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California earthquake LIVE tweeting!

Today I had a meeting with my Public Safety Canada client (Emergency Preparedness Branch) , whom I’m currently training on social media engagement. We’re in the midst of finalizing a social media strategy and choosing specific online tactics that will help Canadians (or rather, a specific target audience of Canadians) be more informed of how to properly prepare for an emergency (i.e how to put together or buy an emergency kit).

One social media channel we discussed as a best-practice example was the ever-popular Twitter. The shear amount of real-time conversations happening on this channel during disasters or conflicts is absolutely incredible. What’s more, all of these conversations can be filtered to your heart’s content using Twitter Advanced Search. You can search by location, by km radius, by language, by tone, you name it…

Roughly 20 minutes ago, I happened to be checking my Twitter contact updates and noticed someone “tweet” about a quake in California. This caught my attention and so I refreshed my list and a few more people started “re-tweeting” the same thing. When C.C. Chapman (a fellow social media guru who is usually well ahead of the news) tweeted about the quake a few seconds later, that triggered me to check Twitter Search for the term “earthquake“. Low and behold, the results started pouring in. Within seconds there were an additional 30, 90, 150, 570, 1669 live tweets (and still counting) about people in various Southern California cities experiencing the 4.5 magnitude quake.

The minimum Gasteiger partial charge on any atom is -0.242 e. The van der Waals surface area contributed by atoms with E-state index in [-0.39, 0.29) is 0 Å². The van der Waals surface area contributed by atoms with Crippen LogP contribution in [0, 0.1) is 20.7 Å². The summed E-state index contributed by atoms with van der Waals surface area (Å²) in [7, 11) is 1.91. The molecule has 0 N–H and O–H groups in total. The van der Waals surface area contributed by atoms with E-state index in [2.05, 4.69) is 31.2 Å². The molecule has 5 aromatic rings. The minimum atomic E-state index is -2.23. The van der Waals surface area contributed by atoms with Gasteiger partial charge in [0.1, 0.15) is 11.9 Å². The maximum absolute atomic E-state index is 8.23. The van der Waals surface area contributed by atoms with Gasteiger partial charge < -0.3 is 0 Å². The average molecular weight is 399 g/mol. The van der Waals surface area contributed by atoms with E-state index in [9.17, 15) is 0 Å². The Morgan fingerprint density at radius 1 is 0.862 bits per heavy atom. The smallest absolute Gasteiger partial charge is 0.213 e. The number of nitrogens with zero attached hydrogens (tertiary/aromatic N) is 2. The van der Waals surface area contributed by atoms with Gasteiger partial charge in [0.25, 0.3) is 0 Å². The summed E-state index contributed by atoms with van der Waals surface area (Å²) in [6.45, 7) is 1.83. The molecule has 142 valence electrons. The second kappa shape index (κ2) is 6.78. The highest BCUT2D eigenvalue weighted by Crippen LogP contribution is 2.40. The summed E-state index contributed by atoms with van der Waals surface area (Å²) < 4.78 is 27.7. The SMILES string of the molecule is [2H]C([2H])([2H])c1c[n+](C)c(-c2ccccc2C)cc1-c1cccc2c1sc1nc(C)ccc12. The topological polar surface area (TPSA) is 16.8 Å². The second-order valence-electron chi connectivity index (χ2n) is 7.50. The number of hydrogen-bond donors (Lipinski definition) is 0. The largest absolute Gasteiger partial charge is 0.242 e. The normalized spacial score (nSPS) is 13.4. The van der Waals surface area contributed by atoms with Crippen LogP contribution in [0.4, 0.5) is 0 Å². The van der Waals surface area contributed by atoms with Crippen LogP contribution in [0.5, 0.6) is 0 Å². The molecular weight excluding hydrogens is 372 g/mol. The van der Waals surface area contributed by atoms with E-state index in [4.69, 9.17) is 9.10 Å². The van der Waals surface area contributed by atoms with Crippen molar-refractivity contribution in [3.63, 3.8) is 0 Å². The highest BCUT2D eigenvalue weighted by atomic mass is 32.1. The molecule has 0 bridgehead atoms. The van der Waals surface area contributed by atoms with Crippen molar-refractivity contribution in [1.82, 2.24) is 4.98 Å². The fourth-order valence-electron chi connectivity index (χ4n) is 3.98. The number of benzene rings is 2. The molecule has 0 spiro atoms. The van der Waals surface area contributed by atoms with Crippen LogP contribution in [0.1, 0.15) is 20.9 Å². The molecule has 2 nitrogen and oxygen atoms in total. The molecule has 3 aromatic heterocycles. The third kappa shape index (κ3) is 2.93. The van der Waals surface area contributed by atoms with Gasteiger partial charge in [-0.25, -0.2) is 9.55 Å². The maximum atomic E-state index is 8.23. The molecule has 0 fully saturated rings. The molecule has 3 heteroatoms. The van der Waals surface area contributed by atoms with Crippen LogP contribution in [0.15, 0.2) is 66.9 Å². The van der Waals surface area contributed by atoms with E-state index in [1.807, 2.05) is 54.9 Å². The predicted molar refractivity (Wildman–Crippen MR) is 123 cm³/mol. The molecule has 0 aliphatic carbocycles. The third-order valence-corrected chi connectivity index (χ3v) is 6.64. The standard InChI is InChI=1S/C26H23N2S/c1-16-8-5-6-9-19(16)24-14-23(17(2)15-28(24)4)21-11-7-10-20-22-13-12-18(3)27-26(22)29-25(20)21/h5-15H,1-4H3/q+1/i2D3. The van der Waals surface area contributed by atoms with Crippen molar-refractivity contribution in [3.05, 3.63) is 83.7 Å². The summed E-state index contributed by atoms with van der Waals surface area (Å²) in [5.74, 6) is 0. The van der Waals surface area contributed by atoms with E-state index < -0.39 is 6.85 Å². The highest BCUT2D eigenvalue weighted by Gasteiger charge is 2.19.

California Earthquake

Have a look yourself and try tracking the conversation back to the original “tweet”. Note that this link will cease to be relevant contextually to this blog post within a few days. Eventually, simply searching for the term “earthquake” will be too generic. In which case you will have to go to Twitter Advanced Search and specify today’s date (January 8th, 2009) in your search criteria for “earthquake”.

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